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  1. #51
    Join Date
    Aug 2005
    Location
    bay area, ca
    Posts
    4
    Whats the difference between the Canon 70-200 f4 and the Canon EF 135mm f/2.8? I am interseted in getting a telephoto lens for indoor wedding shots & outdoor street photography. if none of these are appropriate for both kinds of uses, what do you recommend that is affordable <$500?

    Thanks!
    Last edited by xlsdiva; 08-27-2005 at 06:16 PM.

  2. #52
    Join Date
    Nov 2004
    Posts
    1,807
    Quote Originally Posted by xlsdiva
    Whats the difference between the Canon 70-200 f4 and the Canon EF 135mm f/2.8? I am interseted in getting a telephoto lens for indoor wedding shots & outdoor street photography. if none of these are appropriate for both kinds of uses, what do you recommend that is affordable <$500?

    Thanks!
    main difference is that the 70-200 is not bright enough at f4 for available light shooting and i believe the 135 f2.8 has a soft focuse feature. 135mm might also be a bit limiting for either application. not 100% sure but the 135mm should give you better image since it's a prime. are you only looking for teles?
    canon 17-40 L, 70-200 f2.8 L, 400 f5.6 L, 50 f1.4 & f1.8, 1.4x TC, sigma 15 f2.8 fisheye, flash 500 DG Super, kenko extension tubes

    note to self: don't participate in sad, silly threads unless you're looking for sad, silly responses.

    "anti-BS filter" (from andy): http://dcresource.com/forums/showpos...94&postcount=4

  3. #53
    Join Date
    Aug 2005
    Location
    bay area, ca
    Posts
    4
    i was looking for a telephoto lens.. i didnt realize that the 135 was a fixed lens, i apologize for my lack of knowledge..

    I think i will be settling on the tamron 28-75 in the meantime until i can afford a 70-200 or somehting as good.

    thanks for your help.

  4. #54
    Join Date
    Dec 2004
    Location
    Melbourne
    Posts
    101

    What about Pentax ist*???

    Do the Canon's & the Nikon's work with Pentax ist*?
    Any disadvantage in crossbranding?

    What would be high quality affordable primes for ist*?

  5. #55
    Join Date
    Jan 2005
    Posts
    2,175
    The Pentax only accepts Pentax lenses (obviously) and select 3rd party lenses from Sigma, Tamron, etc. I say select because you have to make sure the Pentax version of the said lenses are available.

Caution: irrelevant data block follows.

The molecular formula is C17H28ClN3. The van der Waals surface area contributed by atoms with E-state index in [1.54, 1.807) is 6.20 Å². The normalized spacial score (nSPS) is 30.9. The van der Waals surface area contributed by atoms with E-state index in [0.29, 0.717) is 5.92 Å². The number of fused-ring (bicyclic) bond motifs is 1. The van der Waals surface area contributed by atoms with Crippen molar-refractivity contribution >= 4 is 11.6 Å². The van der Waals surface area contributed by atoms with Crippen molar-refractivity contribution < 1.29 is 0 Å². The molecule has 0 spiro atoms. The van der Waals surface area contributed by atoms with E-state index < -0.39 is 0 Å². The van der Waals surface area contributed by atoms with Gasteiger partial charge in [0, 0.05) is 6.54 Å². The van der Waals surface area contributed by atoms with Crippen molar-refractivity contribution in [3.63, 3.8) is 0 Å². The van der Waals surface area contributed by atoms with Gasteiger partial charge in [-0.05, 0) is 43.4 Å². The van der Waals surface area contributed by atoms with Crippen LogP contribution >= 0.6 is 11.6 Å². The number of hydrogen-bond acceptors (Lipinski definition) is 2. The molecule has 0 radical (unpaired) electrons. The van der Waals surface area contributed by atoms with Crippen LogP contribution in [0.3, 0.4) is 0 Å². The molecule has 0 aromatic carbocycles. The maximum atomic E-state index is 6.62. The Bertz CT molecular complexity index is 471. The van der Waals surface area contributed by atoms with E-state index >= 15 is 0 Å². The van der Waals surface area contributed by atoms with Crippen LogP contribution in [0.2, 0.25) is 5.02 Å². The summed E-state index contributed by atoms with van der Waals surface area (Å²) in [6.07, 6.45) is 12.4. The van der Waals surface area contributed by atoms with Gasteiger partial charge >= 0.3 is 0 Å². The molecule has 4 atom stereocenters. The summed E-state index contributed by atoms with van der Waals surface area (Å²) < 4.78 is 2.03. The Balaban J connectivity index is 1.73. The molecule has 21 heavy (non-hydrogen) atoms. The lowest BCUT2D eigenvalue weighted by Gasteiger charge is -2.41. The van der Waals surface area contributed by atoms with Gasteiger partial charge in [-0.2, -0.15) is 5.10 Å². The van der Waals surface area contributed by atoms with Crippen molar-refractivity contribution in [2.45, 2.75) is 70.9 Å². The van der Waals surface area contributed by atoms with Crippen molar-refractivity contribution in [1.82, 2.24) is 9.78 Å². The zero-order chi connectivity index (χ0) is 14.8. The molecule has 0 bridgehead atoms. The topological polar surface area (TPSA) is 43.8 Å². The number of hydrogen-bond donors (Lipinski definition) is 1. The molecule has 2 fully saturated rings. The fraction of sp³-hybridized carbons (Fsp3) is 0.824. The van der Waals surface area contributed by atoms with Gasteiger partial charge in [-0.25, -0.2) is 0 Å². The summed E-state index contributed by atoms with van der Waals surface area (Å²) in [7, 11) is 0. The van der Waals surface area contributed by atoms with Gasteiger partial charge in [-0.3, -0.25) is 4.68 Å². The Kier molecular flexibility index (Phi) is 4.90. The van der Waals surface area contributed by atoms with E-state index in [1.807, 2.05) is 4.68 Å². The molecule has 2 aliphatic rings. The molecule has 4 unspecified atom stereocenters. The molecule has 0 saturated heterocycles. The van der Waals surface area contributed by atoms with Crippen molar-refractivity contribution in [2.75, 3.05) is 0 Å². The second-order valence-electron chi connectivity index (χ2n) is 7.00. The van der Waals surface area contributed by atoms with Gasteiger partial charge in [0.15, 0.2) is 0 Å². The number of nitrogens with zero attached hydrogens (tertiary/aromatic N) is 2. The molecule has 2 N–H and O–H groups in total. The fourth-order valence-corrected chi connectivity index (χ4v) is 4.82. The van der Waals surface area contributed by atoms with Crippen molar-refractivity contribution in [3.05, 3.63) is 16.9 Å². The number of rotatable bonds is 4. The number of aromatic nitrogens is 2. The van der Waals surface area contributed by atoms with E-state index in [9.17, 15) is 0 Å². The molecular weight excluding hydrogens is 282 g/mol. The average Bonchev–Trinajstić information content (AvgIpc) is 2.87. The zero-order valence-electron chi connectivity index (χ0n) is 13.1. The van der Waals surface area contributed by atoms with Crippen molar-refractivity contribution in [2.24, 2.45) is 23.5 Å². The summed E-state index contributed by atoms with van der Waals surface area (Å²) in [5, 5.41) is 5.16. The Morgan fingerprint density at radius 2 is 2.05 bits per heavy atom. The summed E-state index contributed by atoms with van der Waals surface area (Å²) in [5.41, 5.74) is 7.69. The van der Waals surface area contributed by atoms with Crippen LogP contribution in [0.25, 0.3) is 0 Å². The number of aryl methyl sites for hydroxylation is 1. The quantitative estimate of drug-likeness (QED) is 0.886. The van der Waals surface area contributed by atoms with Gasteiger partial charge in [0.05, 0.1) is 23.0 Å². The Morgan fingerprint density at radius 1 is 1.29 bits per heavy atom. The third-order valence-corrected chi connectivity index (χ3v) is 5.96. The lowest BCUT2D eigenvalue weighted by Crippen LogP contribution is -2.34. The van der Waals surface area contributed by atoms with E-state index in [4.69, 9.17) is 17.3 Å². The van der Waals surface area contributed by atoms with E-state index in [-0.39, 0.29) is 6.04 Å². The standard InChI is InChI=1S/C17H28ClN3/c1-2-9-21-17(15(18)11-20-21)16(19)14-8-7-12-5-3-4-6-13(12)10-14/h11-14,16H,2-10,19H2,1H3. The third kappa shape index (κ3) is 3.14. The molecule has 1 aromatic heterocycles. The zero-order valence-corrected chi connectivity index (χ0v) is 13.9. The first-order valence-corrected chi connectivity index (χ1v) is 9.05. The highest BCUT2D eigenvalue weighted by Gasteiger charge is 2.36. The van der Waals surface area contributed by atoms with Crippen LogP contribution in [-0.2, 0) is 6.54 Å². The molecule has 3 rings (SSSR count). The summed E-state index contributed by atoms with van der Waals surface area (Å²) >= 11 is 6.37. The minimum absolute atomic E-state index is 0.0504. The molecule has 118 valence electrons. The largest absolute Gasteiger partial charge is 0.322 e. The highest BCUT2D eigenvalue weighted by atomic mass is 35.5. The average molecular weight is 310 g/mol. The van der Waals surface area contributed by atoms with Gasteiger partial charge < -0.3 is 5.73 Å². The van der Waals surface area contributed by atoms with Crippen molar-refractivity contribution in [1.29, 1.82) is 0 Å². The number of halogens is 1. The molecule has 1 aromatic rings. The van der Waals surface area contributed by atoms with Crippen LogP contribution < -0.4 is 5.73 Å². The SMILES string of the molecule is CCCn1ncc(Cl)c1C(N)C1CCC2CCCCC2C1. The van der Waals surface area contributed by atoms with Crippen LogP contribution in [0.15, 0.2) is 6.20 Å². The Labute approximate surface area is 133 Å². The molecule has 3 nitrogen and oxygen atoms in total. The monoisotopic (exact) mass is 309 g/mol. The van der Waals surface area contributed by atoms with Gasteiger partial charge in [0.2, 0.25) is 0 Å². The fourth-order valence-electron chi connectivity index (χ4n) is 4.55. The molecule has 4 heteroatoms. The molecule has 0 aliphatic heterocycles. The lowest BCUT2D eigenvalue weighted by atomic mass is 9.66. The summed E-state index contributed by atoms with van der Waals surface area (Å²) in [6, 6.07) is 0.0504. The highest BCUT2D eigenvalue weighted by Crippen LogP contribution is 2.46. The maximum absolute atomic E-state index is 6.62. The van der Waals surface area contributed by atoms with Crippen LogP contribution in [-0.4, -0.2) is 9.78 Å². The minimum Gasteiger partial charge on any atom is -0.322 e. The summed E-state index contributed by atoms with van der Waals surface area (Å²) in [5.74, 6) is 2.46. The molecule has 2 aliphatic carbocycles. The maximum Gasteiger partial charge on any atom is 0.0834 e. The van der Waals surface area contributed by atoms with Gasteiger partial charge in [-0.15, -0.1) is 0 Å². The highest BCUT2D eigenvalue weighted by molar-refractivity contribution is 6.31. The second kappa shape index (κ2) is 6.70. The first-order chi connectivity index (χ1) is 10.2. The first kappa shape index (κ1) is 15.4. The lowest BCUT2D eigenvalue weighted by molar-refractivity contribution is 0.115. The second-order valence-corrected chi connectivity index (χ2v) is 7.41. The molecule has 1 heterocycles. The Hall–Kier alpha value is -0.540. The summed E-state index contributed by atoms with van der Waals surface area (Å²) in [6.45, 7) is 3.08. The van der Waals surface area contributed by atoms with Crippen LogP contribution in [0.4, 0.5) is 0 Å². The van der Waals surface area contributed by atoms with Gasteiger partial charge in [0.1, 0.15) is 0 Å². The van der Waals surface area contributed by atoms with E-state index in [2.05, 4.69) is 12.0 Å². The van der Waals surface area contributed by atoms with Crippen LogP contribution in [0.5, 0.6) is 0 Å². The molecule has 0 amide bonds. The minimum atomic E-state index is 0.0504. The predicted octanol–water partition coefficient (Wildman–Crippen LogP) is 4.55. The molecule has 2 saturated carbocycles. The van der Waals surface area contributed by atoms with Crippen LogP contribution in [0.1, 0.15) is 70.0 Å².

6. #56
    Join Date
    Jan 2005
    Posts
    2,175
    Update: It's a fairly minor update, but I've adjusted the prices to better reflect street prices on the market, and I've added a lens or two to the list. My next update will be fairly significant, so keep your eye on this guide.

  7. #57
    Join Date
    Nov 2005
    Location
    Vancouver, BC
    Posts
    18
    Thanks Rex, keep up the good work. This thread has made my transition to dSLR cameras a lot easier than I thought it was going to be.

  8. #58
    Join Date
    Jan 2005
    Posts
    2,175
    As promised, I have made some major visual changes to the guide. All I can is... take a look.

    I hope you enjoy it. I will be updating the lens recommendation section a bit more in the near future.

  9. #59
    Join Date
    Mar 2005
    Location
    Chapel Hill, NC
    Posts
    647
    Looking great, Rex! A couple of comments...

    Quote Originally Posted by Rex914
    The cheapest lenses are the ones that are easiest to make. The easiest lenses to make are always those that are close to the 50mm mark, the viewpoint of normal human eyesight. The farther the focal length deviates from 50mm (percentage-wise), the more costly it will be. It is much trickier to design say… a 10mm or a 500mm lens than a 35mm or an 85mm lens.
    Might want to tweak this a bit to reflect the effects of sensor size; I think it's better to clarify the whole "crop factor" debate as soon as possible. Could say something like: a "normal" view is achieved when the focal length of the lens is equivalent to the diagonal dimension of the sensor, which was about 50mm for film SLRs. Current consumer digital SLRs have smaller sensors, so the "normal" focal length would be closer to 30mm.

    Quote Originally Posted by Rex914
    You will also need a bigger aperture when you want to blur the background in a shot. When you use a larger aperture, the depth of field becomes shallow because the camera has less time to “assimilate” the whole image, placing only closer things (to the focus point) in focus, leaving the rest out of focus, or blurred.
    That's a rather confusing explanation; it could lead someone to believe slower shutter speeds would give the camera more 'time to assimilate' and thus increase dof, which is hardly the case. e.g. assuming a static subject, at the same aperture if you open the shutter twice as long but compensate by putting on a 1-stop ND filter, the image will be identical.

    Also, you could add the Tamron SP90 AF f/2.8 to the list of macro lenses; it's pretty popular, and high-quality.

    Other than that, everything looks wonderful; very handy resource for SLR beginners.

  10. #60
    Join Date
    Jan 2005
    Posts
    2,175
    Thanks! I've made the changes and have added the Tamron in.

    Would anybody be interested in seeing an ultra-wide zoom section?
    Last edited by Rex914; 11-09-2005 at 07:34 PM.

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